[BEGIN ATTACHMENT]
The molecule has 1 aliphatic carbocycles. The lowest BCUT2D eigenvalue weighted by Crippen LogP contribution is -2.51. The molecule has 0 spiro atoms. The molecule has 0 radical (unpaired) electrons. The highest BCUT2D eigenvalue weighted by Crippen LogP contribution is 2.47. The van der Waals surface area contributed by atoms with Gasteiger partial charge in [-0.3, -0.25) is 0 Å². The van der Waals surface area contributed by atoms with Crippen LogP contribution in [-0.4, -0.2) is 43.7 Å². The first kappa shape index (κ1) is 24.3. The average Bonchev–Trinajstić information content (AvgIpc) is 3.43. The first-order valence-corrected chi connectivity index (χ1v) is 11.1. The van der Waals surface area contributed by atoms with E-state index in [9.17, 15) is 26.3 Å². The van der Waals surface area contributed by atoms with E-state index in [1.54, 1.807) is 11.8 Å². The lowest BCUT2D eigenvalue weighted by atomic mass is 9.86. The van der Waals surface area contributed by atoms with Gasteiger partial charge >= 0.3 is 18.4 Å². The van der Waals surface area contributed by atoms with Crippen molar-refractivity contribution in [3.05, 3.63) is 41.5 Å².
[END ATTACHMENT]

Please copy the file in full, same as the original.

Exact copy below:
The molecule has 1 aliphatic carbocycles. The lowest BCUT2D eigenvalue weighted by Crippen LogP contribution is -2.51. The molecule has 0 spiro atoms. The molecule has 0 radical (unpaired) electrons. The highest BCUT2D eigenvalue weighted by Crippen LogP contribution is 2.47. The van der Waals surface area contributed by atoms with Gasteiger partial charge in [-0.3, -0.25) is 0 Å². The van der Waals surface area contributed by atoms with Crippen LogP contribution in [-0.4, -0.2) is 43.7 Å². The first kappa shape index (κ1) is 24.3. The average Bonchev–Trinajstić information content (AvgIpc) is 3.43. The first-order valence-corrected chi connectivity index (χ1v) is 11.1. The van der Waals surface area contributed by atoms with E-state index in [9.17, 15) is 26.3 Å². The van der Waals surface area contributed by atoms with E-state index in [1.54, 1.807) is 11.8 Å². The lowest BCUT2D eigenvalue weighted by atomic mass is 9.86. The van der Waals surface area contributed by atoms with Gasteiger partial charge >= 0.3 is 18.4 Å². The van der Waals surface area contributed by atoms with Crippen molar-refractivity contribution in [3.05, 3.63) is 41.5 Å².